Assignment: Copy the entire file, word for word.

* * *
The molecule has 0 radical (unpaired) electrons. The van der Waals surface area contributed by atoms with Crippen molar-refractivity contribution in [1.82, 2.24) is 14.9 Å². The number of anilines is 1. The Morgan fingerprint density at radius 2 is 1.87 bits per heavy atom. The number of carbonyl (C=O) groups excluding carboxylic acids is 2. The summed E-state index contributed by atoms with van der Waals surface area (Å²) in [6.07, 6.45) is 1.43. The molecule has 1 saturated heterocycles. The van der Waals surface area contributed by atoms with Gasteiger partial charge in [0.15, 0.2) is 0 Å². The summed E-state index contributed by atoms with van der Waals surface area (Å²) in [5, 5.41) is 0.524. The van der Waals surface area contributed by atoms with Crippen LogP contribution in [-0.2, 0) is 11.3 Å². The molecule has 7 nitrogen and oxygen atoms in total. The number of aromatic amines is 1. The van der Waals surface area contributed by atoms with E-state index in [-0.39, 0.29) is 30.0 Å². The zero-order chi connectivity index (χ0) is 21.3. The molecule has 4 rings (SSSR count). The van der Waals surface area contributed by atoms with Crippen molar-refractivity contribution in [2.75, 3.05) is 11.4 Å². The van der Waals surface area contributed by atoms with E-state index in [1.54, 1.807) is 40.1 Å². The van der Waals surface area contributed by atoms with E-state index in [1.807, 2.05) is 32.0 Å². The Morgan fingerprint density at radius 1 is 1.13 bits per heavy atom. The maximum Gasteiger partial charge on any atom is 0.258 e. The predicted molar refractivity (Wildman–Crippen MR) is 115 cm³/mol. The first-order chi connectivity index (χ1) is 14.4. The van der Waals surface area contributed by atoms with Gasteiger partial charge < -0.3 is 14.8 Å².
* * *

The molecule has 0 radical (unpaired) electrons. The van der Waals surface area contributed by atoms with Crippen molar-refractivity contribution in [1.82, 2.24) is 14.9 Å². The number of anilines is 1. The Morgan fingerprint density at radius 2 is 1.87 bits per heavy atom. The number of carbonyl (C=O) groups excluding carboxylic acids is 2. The summed E-state index contributed by atoms with van der Waals surface area (Å²) in [6.07, 6.45) is 1.43. The molecule has 1 saturated heterocycles. The van der Waals surface area contributed by atoms with Gasteiger partial charge in [0.15, 0.2) is 0 Å². The summed E-state index contributed by atoms with van der Waals surface area (Å²) in [5, 5.41) is 0.524. The van der Waals surface area contributed by atoms with Crippen LogP contribution in [-0.2, 0) is 11.3 Å². The molecule has 7 nitrogen and oxygen atoms in total. The number of aromatic amines is 1. The van der Waals surface area contributed by atoms with E-state index in [-0.39, 0.29) is 30.0 Å². The zero-order chi connectivity index (χ0) is 21.3. The molecule has 4 rings (SSSR count). The van der Waals surface area contributed by atoms with Crippen molar-refractivity contribution in [2.75, 3.05) is 11.4 Å². The van der Waals surface area contributed by atoms with E-state index in [1.54, 1.807) is 40.1 Å². The van der Waals surface area contributed by atoms with E-state index in [1.807, 2.05) is 32.0 Å². The Morgan fingerprint density at radius 1 is 1.13 bits per heavy atom. The maximum Gasteiger partial charge on any atom is 0.258 e. The predicted molar refractivity (Wildman–Crippen MR) is 115 cm³/mol. The first-order chi connectivity index (χ1) is 14.4. The van der Waals surface area contributed by atoms with Gasteiger partial charge < -0.3 is 14.8 Å².